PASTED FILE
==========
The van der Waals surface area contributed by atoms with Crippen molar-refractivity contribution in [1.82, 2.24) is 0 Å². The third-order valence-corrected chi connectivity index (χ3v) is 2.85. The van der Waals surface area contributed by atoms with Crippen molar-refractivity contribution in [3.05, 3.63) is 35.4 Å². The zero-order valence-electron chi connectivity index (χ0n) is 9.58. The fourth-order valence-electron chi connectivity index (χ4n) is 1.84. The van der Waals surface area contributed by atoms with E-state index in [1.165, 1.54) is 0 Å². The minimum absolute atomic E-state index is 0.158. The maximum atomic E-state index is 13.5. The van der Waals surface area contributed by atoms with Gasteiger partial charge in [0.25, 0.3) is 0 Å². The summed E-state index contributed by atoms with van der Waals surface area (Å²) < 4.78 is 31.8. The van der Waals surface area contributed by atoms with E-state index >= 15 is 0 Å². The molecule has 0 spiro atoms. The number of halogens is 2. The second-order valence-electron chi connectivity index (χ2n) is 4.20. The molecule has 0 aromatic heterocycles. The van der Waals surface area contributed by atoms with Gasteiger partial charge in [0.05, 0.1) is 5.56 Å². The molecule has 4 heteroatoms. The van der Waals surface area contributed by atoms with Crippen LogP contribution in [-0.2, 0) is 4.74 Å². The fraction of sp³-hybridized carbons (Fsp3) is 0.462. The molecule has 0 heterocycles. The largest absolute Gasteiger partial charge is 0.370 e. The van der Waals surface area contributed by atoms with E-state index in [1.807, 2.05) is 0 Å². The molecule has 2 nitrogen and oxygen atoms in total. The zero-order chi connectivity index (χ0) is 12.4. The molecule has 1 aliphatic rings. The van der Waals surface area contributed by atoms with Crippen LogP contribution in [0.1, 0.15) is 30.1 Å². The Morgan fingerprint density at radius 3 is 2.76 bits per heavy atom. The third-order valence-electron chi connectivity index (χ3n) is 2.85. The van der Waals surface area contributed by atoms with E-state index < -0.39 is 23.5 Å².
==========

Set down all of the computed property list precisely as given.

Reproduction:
The van der Waals surface area contributed by atoms with Crippen molar-refractivity contribution in [1.82, 2.24) is 0 Å². The third-order valence-corrected chi connectivity index (χ3v) is 2.85. The van der Waals surface area contributed by atoms with Crippen molar-refractivity contribution in [3.05, 3.63) is 35.4 Å². The zero-order valence-electron chi connectivity index (χ0n) is 9.58. The fourth-order valence-electron chi connectivity index (χ4n) is 1.84. The van der Waals surface area contributed by atoms with E-state index in [1.165, 1.54) is 0 Å². The minimum absolute atomic E-state index is 0.158. The maximum atomic E-state index is 13.5. The van der Waals surface area contributed by atoms with Gasteiger partial charge in [0.25, 0.3) is 0 Å². The summed E-state index contributed by atoms with van der Waals surface area (Å²) < 4.78 is 31.8. The van der Waals surface area contributed by atoms with E-state index >= 15 is 0 Å². The molecule has 0 spiro atoms. The number of halogens is 2. The second-order valence-electron chi connectivity index (χ2n) is 4.20. The molecule has 0 aromatic heterocycles. The van der Waals surface area contributed by atoms with Gasteiger partial charge in [0.05, 0.1) is 5.56 Å². The molecule has 4 heteroatoms. The van der Waals surface area contributed by atoms with Crippen LogP contribution in [-0.2, 0) is 4.74 Å². The fraction of sp³-hybridized carbons (Fsp3) is 0.462. The molecule has 0 heterocycles. The largest absolute Gasteiger partial charge is 0.370 e. The van der Waals surface area contributed by atoms with E-state index in [1.807, 2.05) is 0 Å². The molecule has 2 nitrogen and oxygen atoms in total. The zero-order chi connectivity index (χ0) is 12.4. The molecule has 1 aliphatic rings. The van der Waals surface area contributed by atoms with Crippen LogP contribution in [0.1, 0.15) is 30.1 Å². The Morgan fingerprint density at radius 3 is 2.76 bits per heavy atom. The third-order valence-electron chi connectivity index (χ3n) is 2.85. The van der Waals surface area contributed by atoms with E-state index < -0.39 is 23.5 Å².